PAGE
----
Letting Go Does Not Mean Forgetting - Jenny Kander

by Lerato Maribe
(Johannesburg, South Africa)

I joined a support group called Compassionate Friends, and I got this article from the newsletter they send to members. It really touched me, so I thought it could help someone else out there.

First of all let me say to you that the mind holds on whilst the heart does not forget, but it does not seem as if, in the face of loss, we trust our hearts. Something to think about.

I would like to draw an analogy between parenting in life and parenting in death. (I am going to refer to the child as "him" although I am speaking about both sexes.) At the beginning, when a child is born you hold him, nurture him, protect him because he is so helpless and you love to take appropriate care. As the child grows you gradually let him move away from you for short distances, delighting in the first signs of independence and the developing sense of self. He repeatedly returns to his parents for reassurance and then ventures out again.

As time goes on you send him to nursery school, primary school and then high school. He goes through stages of modelling himself on his peer group and then, later on, challenging his parents' authority. Thereafter he pursues a trade or a career, marries. He becomes relatively independent of you as you do of him. All this time, if the family is emotionally healthy, the parents, have been progressively holding less and freeing more. It is a natural process of seeing your young out of the nest.

Parenting in death needs to follow the same pattern. At first there is the holding, when any suggestion of letting go is unthinkable, the child, whatever his age, has newly died (or been reborn into afterlife (whichever way you wish to look at it) and needs your loving thoughts, your prayers, to be held safe in your hearts. As time passes and he continues to evolve, as he has been doing here on earth, it is necessary that he be let go of a little more and a little more. This is important for your well-being as it has been for his during his lifetime here. In afterlife he is being taken care of perfectly appropriately, that is something your religion will ask you to trust. You, left here with your immense sense of loss, and must once more gradually let go. Change is an inevitable part of the process of life, your child needs to journey on as you do.

This might raise the question of how you are to recognize one another when it is your time to die. Soul to soul, in essence you are bonded, the heart never forgets, so there cannot ever be any danger of non-recognition.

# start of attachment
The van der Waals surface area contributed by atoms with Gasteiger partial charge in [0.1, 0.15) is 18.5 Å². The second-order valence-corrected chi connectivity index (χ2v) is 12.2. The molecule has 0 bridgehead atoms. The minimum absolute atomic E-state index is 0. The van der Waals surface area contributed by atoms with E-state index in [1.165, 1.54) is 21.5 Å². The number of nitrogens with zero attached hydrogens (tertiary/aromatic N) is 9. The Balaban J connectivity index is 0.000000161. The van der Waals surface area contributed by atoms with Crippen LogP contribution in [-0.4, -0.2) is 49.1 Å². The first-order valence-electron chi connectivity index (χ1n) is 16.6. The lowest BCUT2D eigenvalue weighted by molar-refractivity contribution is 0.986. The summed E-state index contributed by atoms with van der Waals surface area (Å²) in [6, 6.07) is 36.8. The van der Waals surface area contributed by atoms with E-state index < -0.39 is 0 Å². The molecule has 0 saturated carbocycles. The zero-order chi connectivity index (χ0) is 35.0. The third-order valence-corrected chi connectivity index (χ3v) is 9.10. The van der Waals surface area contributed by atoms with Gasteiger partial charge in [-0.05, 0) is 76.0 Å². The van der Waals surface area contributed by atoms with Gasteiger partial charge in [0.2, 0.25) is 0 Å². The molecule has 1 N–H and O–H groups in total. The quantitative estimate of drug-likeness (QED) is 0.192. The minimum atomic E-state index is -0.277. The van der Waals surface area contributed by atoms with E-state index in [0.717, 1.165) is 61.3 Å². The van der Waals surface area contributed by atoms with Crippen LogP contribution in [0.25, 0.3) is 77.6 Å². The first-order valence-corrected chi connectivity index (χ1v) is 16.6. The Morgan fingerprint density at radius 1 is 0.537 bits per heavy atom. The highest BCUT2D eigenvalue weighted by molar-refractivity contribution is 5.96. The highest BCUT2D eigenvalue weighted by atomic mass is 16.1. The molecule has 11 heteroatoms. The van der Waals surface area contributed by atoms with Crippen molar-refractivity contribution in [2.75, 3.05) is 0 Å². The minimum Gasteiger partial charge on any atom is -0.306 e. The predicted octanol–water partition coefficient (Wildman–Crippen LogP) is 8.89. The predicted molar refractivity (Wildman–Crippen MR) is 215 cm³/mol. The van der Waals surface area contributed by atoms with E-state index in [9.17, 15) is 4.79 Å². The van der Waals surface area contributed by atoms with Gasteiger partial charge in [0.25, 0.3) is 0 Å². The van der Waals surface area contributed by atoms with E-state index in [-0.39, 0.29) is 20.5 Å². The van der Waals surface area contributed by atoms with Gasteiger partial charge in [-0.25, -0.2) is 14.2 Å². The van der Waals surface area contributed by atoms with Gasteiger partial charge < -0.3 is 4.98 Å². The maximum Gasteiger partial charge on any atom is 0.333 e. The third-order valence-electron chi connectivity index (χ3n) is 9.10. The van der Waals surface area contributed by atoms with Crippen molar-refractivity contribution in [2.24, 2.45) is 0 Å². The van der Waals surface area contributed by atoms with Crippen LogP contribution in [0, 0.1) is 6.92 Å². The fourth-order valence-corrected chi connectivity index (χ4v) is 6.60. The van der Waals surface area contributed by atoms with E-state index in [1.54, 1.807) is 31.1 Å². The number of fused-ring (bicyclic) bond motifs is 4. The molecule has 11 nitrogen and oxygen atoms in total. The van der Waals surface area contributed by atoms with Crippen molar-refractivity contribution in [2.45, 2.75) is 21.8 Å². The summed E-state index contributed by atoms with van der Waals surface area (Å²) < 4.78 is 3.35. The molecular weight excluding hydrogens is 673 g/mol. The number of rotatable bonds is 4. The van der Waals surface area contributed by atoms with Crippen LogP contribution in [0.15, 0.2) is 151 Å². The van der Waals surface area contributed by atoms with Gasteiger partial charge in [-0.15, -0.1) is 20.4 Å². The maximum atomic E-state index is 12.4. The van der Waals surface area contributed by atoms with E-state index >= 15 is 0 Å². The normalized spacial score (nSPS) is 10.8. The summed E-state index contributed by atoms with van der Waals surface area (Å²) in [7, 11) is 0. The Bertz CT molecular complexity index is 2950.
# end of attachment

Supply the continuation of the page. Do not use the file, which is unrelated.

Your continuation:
Why is letting go so important? It seems so unwelcome a request and so hard to do. Its importance lies in your progress through your grief towards healing; the health of your existing family relationships; your freeing up of your energies to begin to live a life that can regain meaning.

Your surviving children need to live their lives and to have parents who are not inconsolable but who are returning to normality again, however changed they may feel.

The time comes to give away toys, clothes, belongings; to allow your child's room to be used by the family and not to be kept as some sort of shrine. Your surviving children need to know that they are as important to you as is their sibling who died. Parents so often tell me that of course their children know how important they are to them, but ask the children and often there is a different perception.

Send your love again and again to your deceased child; talk to him; share with him your desire for his well-being, but do the same for the children you have with you and allow your focus on your deceased child gradually to shift more and more to the living. This is not disloyal and it is not desertion. Your child wishes you well too; they all need your recovery.

As marriage partners, if you do not gradually learn to let go of the child who has died, you will continue to have a depleted energy resource for your marriage. All your children want to see you live a fruitful life of mutual caring once more; do not deny that to yourselves or them.

Developmentally speaking (returning to the analogy once again) it is appropriate that as time goes on you and your children, whether alive here or in afterlife, become more independent of one another. Letting go is not forgetting; it is trusting the process of which we are all a part

Comments for Letting Go Does Not Mean Forgetting - Jenny Kander

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Jun 17, 2015
Thank you
by: Debbie

Thank you for this article. it makes sense. It is all so new to me still, my son died on May 11,2015. I know that I have to move on and in time I will. I have been in such a fog I have been going to work because I know if I don't I would sleep all day.
There is no time limit on grief and I know for sure losing a child is the hardest death to overcome.
See I have been through the deaths of a husband, sister, Mom, Dad and grandparents. This is by far the hardest for me I keep questioning myself almost like checking to make sure I am ok and that in itself scares the daylights out of me. The analogy of them growing up and letting go is so awe inspiring for me. It puts it in perspective for me.
I will always have my memories for even in death our hearts are connected. Thank you

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